As most of you know, cyber security has become the topic of the day when it comes to managing the risk of running your telecommunications business. By understanding the most common reasons cyber claims are denied, policyholders will be better prepared to help get their claims successfully resolved.
1. Late or Improper Notification
The most common reason carriers deny cyber claims is late notice. Unless the policy has specific language that allows claims for a period of time after the policy ends (usually limited to just a few months at most), then notification during the policy period is key to getting these claims approved. In addition, notice of any occurrence that could lead to a claim also must be made to the carrier (or your UNITEL agent) in a timely and appropriate manner.
All policyholders of cyber coverage should be acutely aware of the need for timely notification of any potential claims activity. That will allow them to establish workable protocols internally. For example, a claim could be jeopardized if IT were to delay alerting a risk management contact.
2. Lack of Understanding on Coverages
It’s crucial that policyholders understand which coverages they need and which they actually have because cyber liability policies don’t all cover the same types of losses. Our Unitel agents will work with each of our telecommunications industry clients to ensure they’ve been matched with a policy that covers those types of exposures they’re most likely to encounter. This may be dependent on a variety of risk factors, including, type of business (online versus brick-and-mortar, etc.) and type of technology or data assets that must be protected. Policyholders also should be aware of their responsibilities under the coverage they’ve selected. This may include applying security patches, utilizing encryption technology or implementing a viable cyber security program that reduces the potential for a claim in the first place. If the organization isn’t in compliance with these mandates, their claim could be denied by the insurer.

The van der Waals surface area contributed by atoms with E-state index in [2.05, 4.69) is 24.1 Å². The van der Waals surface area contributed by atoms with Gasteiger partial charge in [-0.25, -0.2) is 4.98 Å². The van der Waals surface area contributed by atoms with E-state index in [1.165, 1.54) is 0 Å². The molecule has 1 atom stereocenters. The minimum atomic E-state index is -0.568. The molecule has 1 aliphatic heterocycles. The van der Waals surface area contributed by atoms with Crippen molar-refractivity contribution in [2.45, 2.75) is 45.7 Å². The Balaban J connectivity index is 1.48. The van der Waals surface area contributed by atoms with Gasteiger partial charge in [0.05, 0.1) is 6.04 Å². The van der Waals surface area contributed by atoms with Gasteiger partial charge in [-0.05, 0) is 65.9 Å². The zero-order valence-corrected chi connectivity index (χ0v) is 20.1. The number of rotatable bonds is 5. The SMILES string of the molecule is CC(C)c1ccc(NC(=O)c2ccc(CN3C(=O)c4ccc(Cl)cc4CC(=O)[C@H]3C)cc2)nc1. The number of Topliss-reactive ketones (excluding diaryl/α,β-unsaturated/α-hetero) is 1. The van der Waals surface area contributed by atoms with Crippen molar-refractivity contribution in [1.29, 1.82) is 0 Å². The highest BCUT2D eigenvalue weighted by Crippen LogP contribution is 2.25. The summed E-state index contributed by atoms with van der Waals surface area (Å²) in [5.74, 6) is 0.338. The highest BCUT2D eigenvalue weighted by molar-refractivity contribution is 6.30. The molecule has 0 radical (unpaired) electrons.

3. Exclusions Within the Contract Language
To avoid an unexpected claims denial, it’s vital that policyholders review all contracts they enter into with vendors and clients alike. This step will ensure their cyber policy will provide coverage to the extent they are agreeing to in their contracts. Is the information stored outside the organization’s network included in the policy? Will externally generated data be covered if a breach occurs within the policyholder’s system? It’s common to assume that a claim for either of these scenarios would be approved, but that may not be the case. Understanding limitations and exclusions of the policy is key to a successful claim. See your Unitel agent if you need help in this area.
4. Not Involving the Carrier Early Enough
When in doubt, claims—even those involving questions or uncertainty—should be reported as quickly as possible. This gives carriers time to investigate and determine if there are any exposures. When clients wait to notify the insurer, there are more likely to be potential showstoppers that result in the denial of a claim. A close working relationship with your Unitel agent can go a long way in reducing the possibility of a claim denial.
Now go out there and make the month of May productive and “cyber-safe”. See next month. MBH